If you go down this route (examining T::operator() gasp sacrilege!) keep in mind that you will be saying no to any and all polymorphic function objects. May 11, 2013 at 22:56
  • 1
    Ah, you could have asked what a polymorphic function object is. Two examples: struct one_polymorphic_callable { template <typename T> void operator()(T); }; struct another_polymorphic_callable { template void operator()(int); void operator()(std::vector<int>); };. They can be called with different forms, and thus are polymorphic. Inspecting T::operator() won't work because there isn't one T::operator() to inspect. May 12, 2013 at 1:02

So I have a completely new solution to this problem that works in MSVC 2013, and doesn't suck (like looking at a pointer to operator()).

Tag dispatch it.

A tag that can carry any type:

template<class T> struct tag{using type=T;};

A function that takes a type expression, and generates a type tag:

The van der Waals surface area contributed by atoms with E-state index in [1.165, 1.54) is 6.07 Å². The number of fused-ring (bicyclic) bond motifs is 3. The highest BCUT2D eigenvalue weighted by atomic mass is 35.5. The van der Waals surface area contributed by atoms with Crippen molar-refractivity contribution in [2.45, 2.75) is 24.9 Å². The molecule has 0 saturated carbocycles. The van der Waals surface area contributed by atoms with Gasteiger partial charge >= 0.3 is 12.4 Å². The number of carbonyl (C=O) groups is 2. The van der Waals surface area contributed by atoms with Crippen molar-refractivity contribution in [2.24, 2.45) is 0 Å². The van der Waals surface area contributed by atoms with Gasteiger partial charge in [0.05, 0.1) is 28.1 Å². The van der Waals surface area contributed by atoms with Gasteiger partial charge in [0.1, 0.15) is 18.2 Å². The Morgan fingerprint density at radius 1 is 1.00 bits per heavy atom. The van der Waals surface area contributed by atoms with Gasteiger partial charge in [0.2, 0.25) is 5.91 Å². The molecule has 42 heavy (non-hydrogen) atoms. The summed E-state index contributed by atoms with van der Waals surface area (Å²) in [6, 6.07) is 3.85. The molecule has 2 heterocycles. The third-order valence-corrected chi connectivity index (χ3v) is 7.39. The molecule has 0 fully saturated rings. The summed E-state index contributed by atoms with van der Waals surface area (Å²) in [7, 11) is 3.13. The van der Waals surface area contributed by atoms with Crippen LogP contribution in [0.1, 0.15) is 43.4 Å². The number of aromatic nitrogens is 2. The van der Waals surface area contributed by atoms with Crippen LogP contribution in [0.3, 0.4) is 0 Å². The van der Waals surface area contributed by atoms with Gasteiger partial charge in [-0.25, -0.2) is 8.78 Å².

template<class CallExpr>
tag<typename std::result_of<CallExpr>::type>
result_of_f( tag<CallExpr>={} ) { return {}; }

and use:

class Foo {
  Foo( std::function<void()> fn, tag<void> ) {
  Foo( std::function<int()> fn, tag<int> ) {
  template<class F>
  Foo( F&& f ):Foo( std::forward<F>(f), result_of_f<F&()>() ) {}

and now Foo(something) forwards to either the std::function<int()> or std::function<void()> constructor depending on the context.

We can make tag<> smarter by supporting conversion if you like by adding a ctor to it. Then a function that returns double will dispatch to tag<int>:

template<class T> struct tag{
  using type=T;
  tag(tag const&)=default;
  template<class U,
    class=typename std::enable_if<std::is_convertible<U,T>::value>::type
  tag( tag<U> ){}

note that this does not support SFINAE-like Foo-construction failure. Ie, if you pass int to it, it will get a hard failure, not a soft one.

While this does not directly work in VS2012, you could forward to an initialization function in the body of the constructor.